Heat waves are becoming more frequent across the globe and may impose severe thermoregulatory challenges for endotherms. Heat stress can induce both behavioral and physiological responses, which may result in energy deficits with potential fitness consequences. We studied the responses of reindeer (Rangifer tarandus tarandus), a cold-adapted ungulate, to a record-breaking heat wave in northern Finland. Activity, heart rate, subcutaneous body temperature, and body mass data were collected for 14 adult females. The post?heat wave autumn body masses were then analyzed against longitudinal body mass records for the herd from 1990 to 2021. With increasing air temperature during the day, reindeer became less active and had reduced heart rate and increased body temperature, reflecting both behavioral and physiological responses to heat stress. Although they increased activity in the late afternoon, they failed to compensate for lost foraging time on the hottest days (daily mean temperature ≥20°C), and total time active was reduced by 9%. After the heat wave, the mean September body mass of herd females (69.7±6.6 kg, n=52) was on average 16.4% ± 4.8% lower than predicted (83.4±6.0 kg). Among focal females, individuals with the lowest levels of activity during the heat wave had the greatest mass loss during summer. We show how heat waves impose a thermoregulatory challenge on endotherms, resulting in mass loss, potentially as a result of the loss of foraging time. While it is well known that environmental conditions affect large herbivore fitness indirectly through decreased forage quality and limited water supply, direct effects of heat may be increasingly common in a warming climate.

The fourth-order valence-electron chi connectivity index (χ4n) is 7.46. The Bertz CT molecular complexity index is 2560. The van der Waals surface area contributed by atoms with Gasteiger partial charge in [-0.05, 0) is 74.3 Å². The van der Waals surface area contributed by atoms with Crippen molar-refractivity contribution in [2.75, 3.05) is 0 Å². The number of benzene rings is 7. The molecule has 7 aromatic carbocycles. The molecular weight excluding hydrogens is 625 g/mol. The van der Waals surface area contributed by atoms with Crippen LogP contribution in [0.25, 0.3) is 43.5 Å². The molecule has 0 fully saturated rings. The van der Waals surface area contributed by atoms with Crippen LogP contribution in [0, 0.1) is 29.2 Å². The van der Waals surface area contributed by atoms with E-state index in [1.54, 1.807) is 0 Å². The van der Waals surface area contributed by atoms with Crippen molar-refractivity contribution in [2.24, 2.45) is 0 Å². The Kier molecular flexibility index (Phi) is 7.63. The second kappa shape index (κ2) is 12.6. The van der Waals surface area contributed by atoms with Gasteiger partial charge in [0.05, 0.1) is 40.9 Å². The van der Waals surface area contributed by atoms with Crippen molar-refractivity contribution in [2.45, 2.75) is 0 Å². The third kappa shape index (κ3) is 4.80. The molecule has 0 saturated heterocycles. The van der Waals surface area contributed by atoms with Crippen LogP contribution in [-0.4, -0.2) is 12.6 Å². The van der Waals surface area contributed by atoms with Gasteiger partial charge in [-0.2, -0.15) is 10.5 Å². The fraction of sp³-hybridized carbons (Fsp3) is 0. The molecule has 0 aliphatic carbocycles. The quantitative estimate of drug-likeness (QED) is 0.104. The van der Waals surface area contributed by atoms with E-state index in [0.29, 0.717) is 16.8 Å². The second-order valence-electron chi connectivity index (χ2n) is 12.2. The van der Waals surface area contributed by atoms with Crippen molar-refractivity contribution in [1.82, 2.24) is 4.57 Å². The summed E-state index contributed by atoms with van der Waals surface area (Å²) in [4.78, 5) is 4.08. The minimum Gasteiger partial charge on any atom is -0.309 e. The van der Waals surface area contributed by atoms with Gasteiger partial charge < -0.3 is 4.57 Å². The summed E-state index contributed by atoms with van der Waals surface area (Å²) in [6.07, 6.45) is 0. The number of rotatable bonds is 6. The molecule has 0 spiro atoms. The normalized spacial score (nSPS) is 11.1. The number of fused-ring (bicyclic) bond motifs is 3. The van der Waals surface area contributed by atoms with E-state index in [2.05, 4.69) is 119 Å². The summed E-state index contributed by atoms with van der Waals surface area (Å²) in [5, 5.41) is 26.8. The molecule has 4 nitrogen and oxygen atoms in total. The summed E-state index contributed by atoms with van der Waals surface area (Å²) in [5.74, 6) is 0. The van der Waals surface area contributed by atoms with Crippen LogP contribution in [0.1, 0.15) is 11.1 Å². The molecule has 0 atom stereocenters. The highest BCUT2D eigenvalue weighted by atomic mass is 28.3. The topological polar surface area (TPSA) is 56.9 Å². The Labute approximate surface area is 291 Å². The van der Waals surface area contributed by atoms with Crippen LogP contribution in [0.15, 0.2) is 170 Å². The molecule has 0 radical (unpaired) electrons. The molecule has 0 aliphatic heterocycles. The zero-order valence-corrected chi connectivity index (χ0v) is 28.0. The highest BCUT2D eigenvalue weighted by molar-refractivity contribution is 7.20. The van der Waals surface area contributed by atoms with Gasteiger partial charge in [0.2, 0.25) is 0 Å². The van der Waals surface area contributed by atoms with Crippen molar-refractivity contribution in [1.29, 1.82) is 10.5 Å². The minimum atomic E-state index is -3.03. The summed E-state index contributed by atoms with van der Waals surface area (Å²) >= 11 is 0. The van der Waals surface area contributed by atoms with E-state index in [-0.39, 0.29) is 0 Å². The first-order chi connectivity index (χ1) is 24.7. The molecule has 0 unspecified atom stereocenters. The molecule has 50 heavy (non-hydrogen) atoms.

Bibliographical noteWe are grateful for the feedback from Robyn Hetem and for the constructive inputs from the two anonymous reviewers. We thank Clare Stawski and Murray M. Humphries for commenting on an earlier version of the manuscript. Fieldwork would not be possible without the collaboration with the Reindeer Herders’ Association and the local support from Mika Tervonen, Unto Paadar, Jukka Siitari, and field assistants Elise Tjørnsletten, Kine Øren, and Erlend Søby. Veterinarians Marja Nourgam and Amanda Høyer Boesen contributed to the anesthesia and surgery of the reindeer. We thank Àsgeir Bjarnason at Star-Oddi for help and guidance with biologger programming and data processing and Larissa Beumer for advice on the hidden Markov model approach. Cassandra Ugland validated the heart rate measurements. The work was supported by the Norwegian Research Council (grants 267613 and 315454). L.E.L., A.L.E., E.R., J.R.S., E.K., and L.M.T. planned the study. J.K. facilitated the fieldwork. E.R., A.L.E., L.M.T., J.K., and L.E.L. conducted the fieldwork, including device deployment, retrieval, and animal handling. L.M.T. curated and analyzed the data together with G.P. L.M.T. drafted the manuscript with input from S.A. All authors contributed to editing and approved the final version of the manuscript. The prior authorization for all procedures carried out on the reindeer in this study was granted by the Animal Experiment Board at the Regional State Administrative Agency in Finland (license ESAVI/3857/04.10.07/2017).
Data Availability StatementLong-term climatic data is publicly available from the Finnish
Meteorological Institute (https://en.ilmatieteenlaitos.fi/download-observations/). Curated biologger data and locally recorded weather data are available here: https://figshare.com/s/c1044ce71c363ccc20b8. The historical body mass data of females have been collected from the experimental reindeer herd at the Kutuharju Research Station by Finnish Reindeer Herders’ Association, who also own the reindeer herd and the station
https://www.luke.fi/en/research/research-infrastructures/kutuharju-research-infrastructure). Natural Resources Institute Finland (Luke) updates, saves and administrates this long-term reindeer herd data.
- climate change
- heat dissipation
- behavioural plasticity